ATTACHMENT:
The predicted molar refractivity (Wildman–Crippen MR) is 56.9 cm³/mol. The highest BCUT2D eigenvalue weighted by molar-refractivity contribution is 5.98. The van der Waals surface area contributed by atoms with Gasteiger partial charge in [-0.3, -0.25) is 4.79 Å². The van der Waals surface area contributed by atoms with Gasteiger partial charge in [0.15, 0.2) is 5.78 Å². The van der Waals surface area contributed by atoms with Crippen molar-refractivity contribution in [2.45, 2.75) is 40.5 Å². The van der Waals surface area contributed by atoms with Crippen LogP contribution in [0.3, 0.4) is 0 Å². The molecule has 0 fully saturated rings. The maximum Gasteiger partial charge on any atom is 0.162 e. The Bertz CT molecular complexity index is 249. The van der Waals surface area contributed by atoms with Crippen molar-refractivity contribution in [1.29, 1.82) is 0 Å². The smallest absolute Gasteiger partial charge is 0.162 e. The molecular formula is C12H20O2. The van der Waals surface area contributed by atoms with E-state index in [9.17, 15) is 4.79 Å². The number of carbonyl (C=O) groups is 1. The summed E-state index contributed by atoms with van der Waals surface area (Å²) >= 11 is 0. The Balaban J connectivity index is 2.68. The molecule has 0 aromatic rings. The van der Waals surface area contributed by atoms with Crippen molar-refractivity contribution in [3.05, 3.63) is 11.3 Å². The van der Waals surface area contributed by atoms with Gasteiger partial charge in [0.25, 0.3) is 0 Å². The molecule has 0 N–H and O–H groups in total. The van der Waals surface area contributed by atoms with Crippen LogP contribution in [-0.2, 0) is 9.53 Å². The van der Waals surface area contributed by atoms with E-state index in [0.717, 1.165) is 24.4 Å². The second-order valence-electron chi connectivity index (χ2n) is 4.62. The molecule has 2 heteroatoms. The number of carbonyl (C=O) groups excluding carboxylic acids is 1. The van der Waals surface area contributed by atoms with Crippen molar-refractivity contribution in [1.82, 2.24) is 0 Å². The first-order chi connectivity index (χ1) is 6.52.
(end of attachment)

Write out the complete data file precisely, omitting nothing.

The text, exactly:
The predicted molar refractivity (Wildman–Crippen MR) is 56.9 cm³/mol. The highest BCUT2D eigenvalue weighted by molar-refractivity contribution is 5.98. The van der Waals surface area contributed by atoms with Gasteiger partial charge in [-0.3, -0.25) is 4.79 Å². The van der Waals surface area contributed by atoms with Gasteiger partial charge in [0.15, 0.2) is 5.78 Å². The van der Waals surface area contributed by atoms with Crippen molar-refractivity contribution in [2.45, 2.75) is 40.5 Å². The van der Waals surface area contributed by atoms with Crippen LogP contribution in [0.3, 0.4) is 0 Å². The molecule has 0 fully saturated rings. The maximum Gasteiger partial charge on any atom is 0.162 e. The Bertz CT molecular complexity index is 249. The van der Waals surface area contributed by atoms with Crippen molar-refractivity contribution in [1.29, 1.82) is 0 Å². The smallest absolute Gasteiger partial charge is 0.162 e. The molecular formula is C12H20O2. The van der Waals surface area contributed by atoms with E-state index in [9.17, 15) is 4.79 Å². The number of carbonyl (C=O) groups is 1. The summed E-state index contributed by atoms with van der Waals surface area (Å²) >= 11 is 0. The Balaban J connectivity index is 2.68. The molecule has 0 aromatic rings. The van der Waals surface area contributed by atoms with Crippen molar-refractivity contribution in [3.05, 3.63) is 11.3 Å². The van der Waals surface area contributed by atoms with Gasteiger partial charge in [0.25, 0.3) is 0 Å². The molecule has 0 N–H and O–H groups in total. The van der Waals surface area contributed by atoms with Crippen LogP contribution in [-0.2, 0) is 9.53 Å². The van der Waals surface area contributed by atoms with E-state index in [0.717, 1.165) is 24.4 Å². The second-order valence-electron chi connectivity index (χ2n) is 4.62. The molecule has 2 heteroatoms. The number of carbonyl (C=O) groups excluding carboxylic acids is 1. The van der Waals surface area contributed by atoms with Crippen molar-refractivity contribution in [1.82, 2.24) is 0 Å². The first-order chi connectivity index (χ1) is 6.52.